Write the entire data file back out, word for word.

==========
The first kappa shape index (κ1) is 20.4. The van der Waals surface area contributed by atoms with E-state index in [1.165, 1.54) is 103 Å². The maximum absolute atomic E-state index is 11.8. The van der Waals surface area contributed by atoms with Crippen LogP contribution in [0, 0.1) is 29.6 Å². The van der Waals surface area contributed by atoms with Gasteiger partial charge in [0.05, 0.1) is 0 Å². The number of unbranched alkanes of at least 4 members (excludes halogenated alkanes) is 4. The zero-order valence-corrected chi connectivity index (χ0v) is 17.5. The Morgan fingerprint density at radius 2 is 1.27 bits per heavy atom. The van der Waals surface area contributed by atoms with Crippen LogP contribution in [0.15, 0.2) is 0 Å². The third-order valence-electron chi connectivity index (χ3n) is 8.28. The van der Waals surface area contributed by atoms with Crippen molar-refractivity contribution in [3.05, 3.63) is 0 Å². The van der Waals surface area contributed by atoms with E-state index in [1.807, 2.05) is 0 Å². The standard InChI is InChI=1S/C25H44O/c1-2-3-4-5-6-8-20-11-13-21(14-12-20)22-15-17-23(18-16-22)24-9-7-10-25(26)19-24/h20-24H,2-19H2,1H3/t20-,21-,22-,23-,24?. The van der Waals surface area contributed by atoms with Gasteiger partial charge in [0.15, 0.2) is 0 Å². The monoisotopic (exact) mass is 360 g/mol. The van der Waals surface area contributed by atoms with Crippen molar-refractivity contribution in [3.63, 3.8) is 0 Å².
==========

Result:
The first kappa shape index (κ1) is 20.4. The van der Waals surface area contributed by atoms with E-state index in [1.165, 1.54) is 103 Å². The maximum absolute atomic E-state index is 11.8. The van der Waals surface area contributed by atoms with Crippen LogP contribution in [0, 0.1) is 29.6 Å². The van der Waals surface area contributed by atoms with Gasteiger partial charge in [0.05, 0.1) is 0 Å². The number of unbranched alkanes of at least 4 members (excludes halogenated alkanes) is 4. The zero-order valence-corrected chi connectivity index (χ0v) is 17.5. The Morgan fingerprint density at radius 2 is 1.27 bits per heavy atom. The van der Waals surface area contributed by atoms with Crippen LogP contribution in [0.15, 0.2) is 0 Å². The third-order valence-electron chi connectivity index (χ3n) is 8.28. The van der Waals surface area contributed by atoms with Crippen molar-refractivity contribution in [3.05, 3.63) is 0 Å². The van der Waals surface area contributed by atoms with E-state index in [1.807, 2.05) is 0 Å². The standard InChI is InChI=1S/C25H44O/c1-2-3-4-5-6-8-20-11-13-21(14-12-20)22-15-17-23(18-16-22)24-9-7-10-25(26)19-24/h20-24H,2-19H2,1H3/t20-,21-,22-,23-,24?. The van der Waals surface area contributed by atoms with Gasteiger partial charge in [0.15, 0.2) is 0 Å². The monoisotopic (exact) mass is 360 g/mol. The van der Waals surface area contributed by atoms with Crippen molar-refractivity contribution in [3.63, 3.8) is 0 Å².